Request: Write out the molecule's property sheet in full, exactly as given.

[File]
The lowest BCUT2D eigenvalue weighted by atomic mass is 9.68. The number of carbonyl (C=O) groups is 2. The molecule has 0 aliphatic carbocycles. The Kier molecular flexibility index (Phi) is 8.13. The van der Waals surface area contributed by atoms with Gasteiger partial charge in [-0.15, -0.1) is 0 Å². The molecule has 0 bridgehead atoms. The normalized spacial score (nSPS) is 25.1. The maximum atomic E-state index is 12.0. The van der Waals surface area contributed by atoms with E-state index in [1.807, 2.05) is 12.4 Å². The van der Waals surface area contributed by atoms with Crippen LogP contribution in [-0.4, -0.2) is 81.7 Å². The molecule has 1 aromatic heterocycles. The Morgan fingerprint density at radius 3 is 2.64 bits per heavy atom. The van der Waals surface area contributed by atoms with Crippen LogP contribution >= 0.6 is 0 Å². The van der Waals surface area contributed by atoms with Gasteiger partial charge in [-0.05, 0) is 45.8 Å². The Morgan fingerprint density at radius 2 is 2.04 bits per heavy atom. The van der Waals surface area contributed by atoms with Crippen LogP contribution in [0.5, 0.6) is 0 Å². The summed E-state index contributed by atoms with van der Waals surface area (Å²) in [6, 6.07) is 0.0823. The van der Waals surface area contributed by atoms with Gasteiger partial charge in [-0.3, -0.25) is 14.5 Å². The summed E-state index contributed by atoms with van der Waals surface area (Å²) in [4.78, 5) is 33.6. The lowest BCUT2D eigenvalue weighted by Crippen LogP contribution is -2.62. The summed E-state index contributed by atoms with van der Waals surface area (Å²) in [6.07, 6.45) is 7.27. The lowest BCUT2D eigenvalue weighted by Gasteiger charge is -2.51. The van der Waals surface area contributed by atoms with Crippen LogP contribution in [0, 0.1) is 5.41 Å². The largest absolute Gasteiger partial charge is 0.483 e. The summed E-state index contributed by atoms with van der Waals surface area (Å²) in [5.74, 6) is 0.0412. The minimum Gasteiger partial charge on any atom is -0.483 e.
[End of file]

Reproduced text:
The lowest BCUT2D eigenvalue weighted by atomic mass is 9.68. The number of carbonyl (C=O) groups is 2. The molecule has 0 aliphatic carbocycles. The Kier molecular flexibility index (Phi) is 8.13. The van der Waals surface area contributed by atoms with Gasteiger partial charge in [-0.15, -0.1) is 0 Å². The molecule has 0 bridgehead atoms. The normalized spacial score (nSPS) is 25.1. The maximum atomic E-state index is 12.0. The van der Waals surface area contributed by atoms with E-state index in [1.807, 2.05) is 12.4 Å². The van der Waals surface area contributed by atoms with Crippen LogP contribution in [-0.4, -0.2) is 81.7 Å². The molecule has 1 aromatic heterocycles. The Morgan fingerprint density at radius 3 is 2.64 bits per heavy atom. The van der Waals surface area contributed by atoms with Crippen LogP contribution >= 0.6 is 0 Å². The van der Waals surface area contributed by atoms with Gasteiger partial charge in [-0.05, 0) is 45.8 Å². The Morgan fingerprint density at radius 2 is 2.04 bits per heavy atom. The van der Waals surface area contributed by atoms with Crippen LogP contribution in [0.5, 0.6) is 0 Å². The summed E-state index contributed by atoms with van der Waals surface area (Å²) in [6, 6.07) is 0.0823. The van der Waals surface area contributed by atoms with Gasteiger partial charge in [-0.3, -0.25) is 14.5 Å². The summed E-state index contributed by atoms with van der Waals surface area (Å²) in [4.78, 5) is 33.6. The lowest BCUT2D eigenvalue weighted by Crippen LogP contribution is -2.62. The summed E-state index contributed by atoms with van der Waals surface area (Å²) in [6.07, 6.45) is 7.27. The lowest BCUT2D eigenvalue weighted by Gasteiger charge is -2.51. The van der Waals surface area contributed by atoms with Crippen LogP contribution in [0, 0.1) is 5.41 Å². The largest absolute Gasteiger partial charge is 0.483 e. The summed E-state index contributed by atoms with van der Waals surface area (Å²) in [5.74, 6) is 0.0412. The minimum Gasteiger partial charge on any atom is -0.483 e.